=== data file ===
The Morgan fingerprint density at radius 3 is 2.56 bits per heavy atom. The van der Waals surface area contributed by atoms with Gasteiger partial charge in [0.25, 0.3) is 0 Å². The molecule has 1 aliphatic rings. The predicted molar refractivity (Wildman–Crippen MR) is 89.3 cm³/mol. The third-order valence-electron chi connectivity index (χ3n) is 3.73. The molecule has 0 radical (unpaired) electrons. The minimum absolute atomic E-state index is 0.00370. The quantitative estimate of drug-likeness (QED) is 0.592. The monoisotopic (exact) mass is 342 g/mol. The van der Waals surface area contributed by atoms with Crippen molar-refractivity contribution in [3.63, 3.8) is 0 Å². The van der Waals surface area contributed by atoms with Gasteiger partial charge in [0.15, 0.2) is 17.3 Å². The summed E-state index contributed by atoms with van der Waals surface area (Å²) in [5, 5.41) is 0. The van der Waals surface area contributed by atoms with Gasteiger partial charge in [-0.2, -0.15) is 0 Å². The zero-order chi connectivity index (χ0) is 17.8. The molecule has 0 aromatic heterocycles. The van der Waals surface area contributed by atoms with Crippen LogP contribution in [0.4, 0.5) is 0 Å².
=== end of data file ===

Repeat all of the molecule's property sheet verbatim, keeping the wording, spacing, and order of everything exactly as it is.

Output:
The Morgan fingerprint density at radius 3 is 2.56 bits per heavy atom. The van der Waals surface area contributed by atoms with Gasteiger partial charge in [0.25, 0.3) is 0 Å². The molecule has 1 aliphatic rings. The predicted molar refractivity (Wildman–Crippen MR) is 89.3 cm³/mol. The third-order valence-electron chi connectivity index (χ3n) is 3.73. The molecule has 0 radical (unpaired) electrons. The minimum absolute atomic E-state index is 0.00370. The quantitative estimate of drug-likeness (QED) is 0.592. The monoisotopic (exact) mass is 342 g/mol. The van der Waals surface area contributed by atoms with Crippen molar-refractivity contribution in [3.63, 3.8) is 0 Å². The van der Waals surface area contributed by atoms with Gasteiger partial charge in [0.15, 0.2) is 17.3 Å². The summed E-state index contributed by atoms with van der Waals surface area (Å²) in [5, 5.41) is 0. The van der Waals surface area contributed by atoms with Gasteiger partial charge in [-0.2, -0.15) is 0 Å². The zero-order chi connectivity index (χ0) is 17.8. The molecule has 0 aromatic heterocycles. The van der Waals surface area contributed by atoms with Crippen LogP contribution in [0.4, 0.5) is 0 Å².